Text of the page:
Arena Magazine described it as a "dramatic" change, remarking "the black uniform ripped off to reveal a slimmed-down, body-conscious Janet. The transformation was dramatic."

Jet Magazine thought the video displayed "a liberated Janet, who flirted with eroticism but steered clear of moves that would be considered pornographic," also used to "showcase her pelvic thrusts and flashy dance moves."

Billboard exclaimed "If" to be a "climax" which is "inseparable from its iconic music video," based on its "head-slapping choreography."

The video's "seductive style of movement" was heralded as an evolution, replacing bulky militant uniforms with "midriff baring tops and chokers," embracing her "womanhood and sexuality".

Slant Magazine thought the video fulfilled the purpose of "providing the impetus behind one of the greatest dance-break routines in music video history."

The video was also praised as featuring "some of the most iconic choreography in history," adding "it’s stunning imagery, ground-breaking choreography and Janet’s fierce attitude is what made this a masterpiece."

Chart PerformanceEdit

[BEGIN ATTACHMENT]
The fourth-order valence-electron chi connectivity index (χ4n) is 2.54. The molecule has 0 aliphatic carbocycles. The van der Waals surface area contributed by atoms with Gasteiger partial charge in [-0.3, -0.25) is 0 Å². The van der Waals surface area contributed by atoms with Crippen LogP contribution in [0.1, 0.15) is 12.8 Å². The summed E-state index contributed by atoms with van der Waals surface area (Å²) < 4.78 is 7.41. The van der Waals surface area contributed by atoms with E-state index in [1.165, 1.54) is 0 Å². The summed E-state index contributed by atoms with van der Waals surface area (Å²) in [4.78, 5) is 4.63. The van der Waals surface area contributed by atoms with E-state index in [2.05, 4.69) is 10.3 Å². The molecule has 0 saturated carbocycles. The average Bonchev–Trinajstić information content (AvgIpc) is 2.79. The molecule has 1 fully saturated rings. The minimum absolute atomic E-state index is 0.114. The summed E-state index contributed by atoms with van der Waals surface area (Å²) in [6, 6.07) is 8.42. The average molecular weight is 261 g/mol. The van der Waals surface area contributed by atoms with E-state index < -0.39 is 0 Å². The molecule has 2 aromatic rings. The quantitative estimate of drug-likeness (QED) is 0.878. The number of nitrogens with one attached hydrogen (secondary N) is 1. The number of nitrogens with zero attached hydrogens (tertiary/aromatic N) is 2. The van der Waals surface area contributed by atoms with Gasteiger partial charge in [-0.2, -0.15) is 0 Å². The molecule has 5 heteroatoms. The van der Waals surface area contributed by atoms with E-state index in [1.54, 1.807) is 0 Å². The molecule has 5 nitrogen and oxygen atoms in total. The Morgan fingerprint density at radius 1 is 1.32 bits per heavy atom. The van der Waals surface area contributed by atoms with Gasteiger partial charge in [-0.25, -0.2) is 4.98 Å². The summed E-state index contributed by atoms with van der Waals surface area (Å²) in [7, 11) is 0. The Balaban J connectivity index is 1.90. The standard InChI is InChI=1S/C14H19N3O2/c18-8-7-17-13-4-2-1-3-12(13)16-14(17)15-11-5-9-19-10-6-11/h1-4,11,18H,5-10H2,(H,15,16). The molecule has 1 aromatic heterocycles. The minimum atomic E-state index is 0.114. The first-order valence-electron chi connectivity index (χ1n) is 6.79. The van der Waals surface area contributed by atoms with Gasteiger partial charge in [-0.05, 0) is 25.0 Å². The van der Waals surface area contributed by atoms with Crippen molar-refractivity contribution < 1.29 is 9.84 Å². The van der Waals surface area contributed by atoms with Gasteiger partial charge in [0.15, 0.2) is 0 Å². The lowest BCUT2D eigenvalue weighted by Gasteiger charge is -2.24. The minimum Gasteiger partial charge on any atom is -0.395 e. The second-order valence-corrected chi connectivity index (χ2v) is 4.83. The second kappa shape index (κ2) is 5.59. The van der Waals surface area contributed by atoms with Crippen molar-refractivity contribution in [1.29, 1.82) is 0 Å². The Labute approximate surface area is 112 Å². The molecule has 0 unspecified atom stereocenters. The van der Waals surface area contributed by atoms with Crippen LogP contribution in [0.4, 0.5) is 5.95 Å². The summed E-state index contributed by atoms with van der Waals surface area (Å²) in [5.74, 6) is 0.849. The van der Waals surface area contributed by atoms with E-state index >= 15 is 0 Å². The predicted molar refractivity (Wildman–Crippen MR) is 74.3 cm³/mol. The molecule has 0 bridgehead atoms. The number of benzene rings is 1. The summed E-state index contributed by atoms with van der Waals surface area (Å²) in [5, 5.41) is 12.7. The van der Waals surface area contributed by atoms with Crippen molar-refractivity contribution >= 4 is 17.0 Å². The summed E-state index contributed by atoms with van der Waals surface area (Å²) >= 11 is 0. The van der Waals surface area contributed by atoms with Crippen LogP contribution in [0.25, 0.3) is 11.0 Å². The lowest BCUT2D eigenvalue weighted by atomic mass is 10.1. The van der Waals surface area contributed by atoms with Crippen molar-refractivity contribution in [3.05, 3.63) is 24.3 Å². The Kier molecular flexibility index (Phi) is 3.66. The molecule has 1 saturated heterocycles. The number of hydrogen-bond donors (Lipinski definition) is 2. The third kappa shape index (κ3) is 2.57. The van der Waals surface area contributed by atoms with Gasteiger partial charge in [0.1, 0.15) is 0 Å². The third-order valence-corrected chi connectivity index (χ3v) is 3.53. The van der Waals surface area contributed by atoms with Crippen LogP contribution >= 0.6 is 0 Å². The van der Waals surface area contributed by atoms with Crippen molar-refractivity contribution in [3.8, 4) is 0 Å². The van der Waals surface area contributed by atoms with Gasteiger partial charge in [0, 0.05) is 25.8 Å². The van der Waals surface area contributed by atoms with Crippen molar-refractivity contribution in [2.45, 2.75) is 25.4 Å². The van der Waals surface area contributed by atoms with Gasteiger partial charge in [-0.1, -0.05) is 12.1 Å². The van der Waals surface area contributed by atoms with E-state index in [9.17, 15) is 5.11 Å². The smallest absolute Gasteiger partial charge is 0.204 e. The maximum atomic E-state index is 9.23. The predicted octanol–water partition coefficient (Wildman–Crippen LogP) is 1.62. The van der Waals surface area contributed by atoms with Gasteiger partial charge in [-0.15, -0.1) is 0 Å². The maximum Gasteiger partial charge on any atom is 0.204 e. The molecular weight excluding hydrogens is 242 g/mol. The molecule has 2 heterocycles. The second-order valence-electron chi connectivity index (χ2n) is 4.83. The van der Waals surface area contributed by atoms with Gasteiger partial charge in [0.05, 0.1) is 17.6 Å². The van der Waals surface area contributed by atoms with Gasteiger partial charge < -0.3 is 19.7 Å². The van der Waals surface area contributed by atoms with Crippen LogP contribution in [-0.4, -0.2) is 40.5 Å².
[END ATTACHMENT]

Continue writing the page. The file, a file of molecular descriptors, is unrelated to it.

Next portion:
"If" debuted at #57 on the Billboard Hot 100. It peaked at #4 and was certified Gold by the RIAA on September 28, 1993.

It reached #3 on the Hot R&B/Hip-Hop Songs chart and peaked atop the Hot Dance Club Play chart. It placed at #19 on the annual year-end chart.

In Canada, the song debuted at #92 before peaking at #3 in October. It spent a total of nineteen weeks on the chart and was ranked at #25 on Canada's RPM year-end chart.

In the United Kingdom, "If" debuted on UK Singles Chart at #23 and peaked at number fourteen the following week. It spent a total of seven weeks on the chart.

The song performed moderately in Europe and Oceania. It peaked in the top ten of Sweden, the Netherlands and New Zealand & also peaked within the top twenty in Australia.

On April 2, 2011, the song charted at #45 on the Billboard Dance/Electronic Digital Songs chart.

Critical ReceptionEdit

"If" was acclaimed for its innovation and sonic progression as well as its sexuality and usage of multiple genres.

Entertainment Weekly exclaimed it "takes Jackson into exciting new terrain," blending her vocals with "a traffic jam in a city of cyborgs."